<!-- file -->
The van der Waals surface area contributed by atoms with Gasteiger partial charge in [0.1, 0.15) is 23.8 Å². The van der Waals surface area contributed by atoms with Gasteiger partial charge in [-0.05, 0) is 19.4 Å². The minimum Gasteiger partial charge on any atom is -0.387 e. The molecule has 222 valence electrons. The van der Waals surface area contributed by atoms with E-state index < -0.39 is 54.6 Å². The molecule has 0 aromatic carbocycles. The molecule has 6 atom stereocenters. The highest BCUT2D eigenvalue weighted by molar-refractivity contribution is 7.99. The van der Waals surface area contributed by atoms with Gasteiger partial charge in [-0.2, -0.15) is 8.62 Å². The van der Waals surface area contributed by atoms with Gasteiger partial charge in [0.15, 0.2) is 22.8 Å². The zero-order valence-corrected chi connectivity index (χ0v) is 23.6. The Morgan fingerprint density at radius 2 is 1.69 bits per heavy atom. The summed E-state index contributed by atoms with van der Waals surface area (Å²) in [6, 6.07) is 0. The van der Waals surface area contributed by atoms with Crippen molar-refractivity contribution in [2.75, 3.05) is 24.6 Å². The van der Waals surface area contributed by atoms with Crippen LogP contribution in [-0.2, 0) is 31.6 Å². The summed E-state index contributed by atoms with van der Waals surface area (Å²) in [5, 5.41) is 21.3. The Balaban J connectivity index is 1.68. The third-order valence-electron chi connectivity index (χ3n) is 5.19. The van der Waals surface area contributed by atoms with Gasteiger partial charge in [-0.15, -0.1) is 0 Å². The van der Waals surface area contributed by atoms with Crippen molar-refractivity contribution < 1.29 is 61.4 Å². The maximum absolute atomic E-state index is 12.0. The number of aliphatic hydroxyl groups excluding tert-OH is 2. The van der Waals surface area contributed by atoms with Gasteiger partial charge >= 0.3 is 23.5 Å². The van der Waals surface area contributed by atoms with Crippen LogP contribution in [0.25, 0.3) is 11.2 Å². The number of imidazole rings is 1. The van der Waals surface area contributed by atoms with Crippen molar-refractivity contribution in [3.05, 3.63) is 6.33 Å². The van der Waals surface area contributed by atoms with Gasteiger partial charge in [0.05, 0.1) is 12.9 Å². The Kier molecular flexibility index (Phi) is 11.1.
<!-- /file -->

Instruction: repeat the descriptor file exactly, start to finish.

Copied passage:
The van der Waals surface area contributed by atoms with Gasteiger partial charge in [0.1, 0.15) is 23.8 Å². The van der Waals surface area contributed by atoms with Gasteiger partial charge in [-0.05, 0) is 19.4 Å². The minimum Gasteiger partial charge on any atom is -0.387 e. The molecule has 222 valence electrons. The van der Waals surface area contributed by atoms with E-state index < -0.39 is 54.6 Å². The molecule has 0 aromatic carbocycles. The molecule has 6 atom stereocenters. The highest BCUT2D eigenvalue weighted by molar-refractivity contribution is 7.99. The van der Waals surface area contributed by atoms with Gasteiger partial charge in [-0.2, -0.15) is 8.62 Å². The van der Waals surface area contributed by atoms with Gasteiger partial charge in [0.15, 0.2) is 22.8 Å². The zero-order valence-corrected chi connectivity index (χ0v) is 23.6. The Morgan fingerprint density at radius 2 is 1.69 bits per heavy atom. The summed E-state index contributed by atoms with van der Waals surface area (Å²) in [6, 6.07) is 0. The van der Waals surface area contributed by atoms with Crippen molar-refractivity contribution in [2.75, 3.05) is 24.6 Å². The van der Waals surface area contributed by atoms with Crippen LogP contribution in [-0.2, 0) is 31.6 Å². The summed E-state index contributed by atoms with van der Waals surface area (Å²) in [5, 5.41) is 21.3. The Balaban J connectivity index is 1.68. The third-order valence-electron chi connectivity index (χ3n) is 5.19. The van der Waals surface area contributed by atoms with Gasteiger partial charge in [-0.15, -0.1) is 0 Å². The van der Waals surface area contributed by atoms with Crippen molar-refractivity contribution < 1.29 is 61.4 Å². The maximum absolute atomic E-state index is 12.0. The number of aliphatic hydroxyl groups excluding tert-OH is 2. The van der Waals surface area contributed by atoms with Gasteiger partial charge >= 0.3 is 23.5 Å². The van der Waals surface area contributed by atoms with Crippen LogP contribution in [0.25, 0.3) is 11.2 Å². The number of imidazole rings is 1. The van der Waals surface area contributed by atoms with Crippen molar-refractivity contribution in [3.05, 3.63) is 6.33 Å². The van der Waals surface area contributed by atoms with Gasteiger partial charge in [0.05, 0.1) is 12.9 Å². The Kier molecular flexibility index (Phi) is 11.1.